One of the initial decisions founders must make is the form of entity to use for their new company. On the whole, C corporations tend to be the entity of choice for most startups that plan to raise money from the venture capital (“VC”) community.
For a company that is going the traditional VC route, it may make the most sense to simply form the company as a C corporation because C corporations are generally preferred by VCs. In addition, by forming the business as a C corporation, the founders position themselves best to take advantage of Internal Revenue Code (“Code”) section 1202, which permits the exclusion of up to 50 percent of the gain on sales of stock in certain types of C corporations held for more than five years.
Limited Liability Company
If the founders or investors want to be able to deduct early losses from the business on their personal tax returns, however, they might be tempted to organize the business as an S corporation or limited liability company (“LLC”). S corporations have very strict limitations on who can be stockholders (for example, non-resident aliens, corporations, and partnerships cannot be stockholders in S corporations). Perhaps more significantly, stock issued while the corporation was an S corporation can not qualify for the favorable treatment of Code section 1202. Thus, if the founders or investors want to be able to deduct early losses from the business and preserve their ability to take advantage of Code section 1202, they may be better off forming the business as an LLC and then converting it to a C corporation at the time of the VC investment. Of course, certain Code provisions may limit the founders’ and investors’ abilities to use their shares of the company’s losses anyway. In addition, LLCs can be cumbersome when it comes to awarding equity participations to employees and consultants.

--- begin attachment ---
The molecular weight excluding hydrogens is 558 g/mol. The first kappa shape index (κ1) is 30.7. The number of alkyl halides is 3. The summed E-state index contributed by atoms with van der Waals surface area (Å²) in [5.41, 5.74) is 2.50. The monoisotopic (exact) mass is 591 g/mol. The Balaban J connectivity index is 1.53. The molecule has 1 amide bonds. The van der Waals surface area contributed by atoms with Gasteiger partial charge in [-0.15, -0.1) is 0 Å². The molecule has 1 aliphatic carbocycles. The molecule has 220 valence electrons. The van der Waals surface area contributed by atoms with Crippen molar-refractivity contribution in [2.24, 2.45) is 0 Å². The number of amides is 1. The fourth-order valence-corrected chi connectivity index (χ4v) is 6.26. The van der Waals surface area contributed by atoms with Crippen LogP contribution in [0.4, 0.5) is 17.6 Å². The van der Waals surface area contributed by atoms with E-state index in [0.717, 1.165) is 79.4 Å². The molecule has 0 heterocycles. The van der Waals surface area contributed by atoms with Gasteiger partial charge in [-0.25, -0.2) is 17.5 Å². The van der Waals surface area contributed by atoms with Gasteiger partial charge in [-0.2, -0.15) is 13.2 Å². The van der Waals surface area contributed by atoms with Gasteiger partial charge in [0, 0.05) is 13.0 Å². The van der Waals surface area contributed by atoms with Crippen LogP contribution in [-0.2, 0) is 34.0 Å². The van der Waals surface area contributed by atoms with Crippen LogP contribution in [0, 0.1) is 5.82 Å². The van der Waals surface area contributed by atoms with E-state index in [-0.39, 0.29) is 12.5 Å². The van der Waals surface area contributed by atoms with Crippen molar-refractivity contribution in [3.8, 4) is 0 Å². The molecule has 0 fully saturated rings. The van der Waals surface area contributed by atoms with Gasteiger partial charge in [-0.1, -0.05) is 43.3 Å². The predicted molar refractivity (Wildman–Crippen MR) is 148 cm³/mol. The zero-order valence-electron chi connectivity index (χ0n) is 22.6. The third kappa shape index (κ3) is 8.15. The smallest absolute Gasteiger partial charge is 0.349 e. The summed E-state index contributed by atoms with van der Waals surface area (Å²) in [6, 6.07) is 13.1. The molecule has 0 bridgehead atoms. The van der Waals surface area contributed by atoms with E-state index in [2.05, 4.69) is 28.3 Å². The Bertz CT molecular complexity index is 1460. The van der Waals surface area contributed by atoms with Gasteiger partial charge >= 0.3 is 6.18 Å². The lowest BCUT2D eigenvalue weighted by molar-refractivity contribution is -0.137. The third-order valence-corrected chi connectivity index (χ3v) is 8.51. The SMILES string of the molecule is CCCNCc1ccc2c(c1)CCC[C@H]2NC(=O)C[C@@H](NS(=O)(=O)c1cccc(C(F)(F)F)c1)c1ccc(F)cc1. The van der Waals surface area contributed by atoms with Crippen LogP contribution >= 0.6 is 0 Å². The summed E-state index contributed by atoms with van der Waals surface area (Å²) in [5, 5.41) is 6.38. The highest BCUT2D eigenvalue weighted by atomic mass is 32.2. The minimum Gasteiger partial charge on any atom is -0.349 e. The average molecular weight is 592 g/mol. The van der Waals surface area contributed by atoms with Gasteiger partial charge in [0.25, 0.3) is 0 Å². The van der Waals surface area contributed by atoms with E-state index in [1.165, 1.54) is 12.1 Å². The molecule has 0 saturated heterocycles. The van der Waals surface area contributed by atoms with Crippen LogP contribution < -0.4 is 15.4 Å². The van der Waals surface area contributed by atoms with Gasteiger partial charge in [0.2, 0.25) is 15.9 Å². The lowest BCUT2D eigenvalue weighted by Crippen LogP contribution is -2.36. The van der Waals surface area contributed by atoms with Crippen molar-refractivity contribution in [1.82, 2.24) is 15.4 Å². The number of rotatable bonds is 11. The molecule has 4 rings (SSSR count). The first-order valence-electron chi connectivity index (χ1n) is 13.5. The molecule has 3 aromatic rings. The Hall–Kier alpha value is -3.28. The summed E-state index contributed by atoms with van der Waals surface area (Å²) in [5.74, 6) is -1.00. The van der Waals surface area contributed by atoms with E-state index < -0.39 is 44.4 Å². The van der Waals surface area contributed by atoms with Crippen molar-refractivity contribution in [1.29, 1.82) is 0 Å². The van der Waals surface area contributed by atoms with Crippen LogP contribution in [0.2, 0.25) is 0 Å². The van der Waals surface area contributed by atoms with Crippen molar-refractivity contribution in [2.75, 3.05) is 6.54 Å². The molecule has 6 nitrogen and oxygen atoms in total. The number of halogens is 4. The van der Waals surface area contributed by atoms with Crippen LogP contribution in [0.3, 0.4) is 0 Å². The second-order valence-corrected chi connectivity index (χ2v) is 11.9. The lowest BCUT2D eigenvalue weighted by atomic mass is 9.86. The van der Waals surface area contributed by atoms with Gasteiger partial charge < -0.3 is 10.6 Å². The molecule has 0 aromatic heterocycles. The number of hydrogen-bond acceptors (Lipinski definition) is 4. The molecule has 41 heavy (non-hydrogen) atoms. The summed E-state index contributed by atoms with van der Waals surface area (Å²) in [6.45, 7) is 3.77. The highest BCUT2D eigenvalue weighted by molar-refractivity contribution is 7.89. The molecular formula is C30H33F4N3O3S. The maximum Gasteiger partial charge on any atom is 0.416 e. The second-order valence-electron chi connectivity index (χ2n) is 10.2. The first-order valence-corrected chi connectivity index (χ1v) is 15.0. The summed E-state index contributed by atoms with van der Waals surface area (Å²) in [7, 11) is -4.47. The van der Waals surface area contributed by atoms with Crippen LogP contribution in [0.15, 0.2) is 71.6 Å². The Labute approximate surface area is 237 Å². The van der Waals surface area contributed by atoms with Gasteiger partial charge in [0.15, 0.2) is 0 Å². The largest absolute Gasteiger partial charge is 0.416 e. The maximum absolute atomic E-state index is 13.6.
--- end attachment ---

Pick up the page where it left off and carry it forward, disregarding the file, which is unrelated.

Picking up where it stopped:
State of Incorporation
There are basically two states of incorporation that startups based in Massachusetts consider — Massachusetts and Delaware. Although some founders feel a connection to Massachusetts, and will incorporate in Massachusetts for that reason, incorporating in Delaware is the more common practice, for two primary reasons: maturity of Delaware corporate law, and relative ease of taking stockholder actions.
Maturity of Delaware Corporate Law
First, VCs tend to be comfortable with Delaware corporations, regardless of where the venture capital is based. This is because the corporate law of the State of Delaware is generally considered to be the most sophisticated, comprehensive, and well defined. For this reason, many Fortune 500 companies are incorporated in Delaware, even though their primary office location is in another state. Since VCs serve on the board of directors of their portfolio companies, they generally prefer Delaware because the laws regarding fiduciary duties and other matters involving directors are well understood and delineated.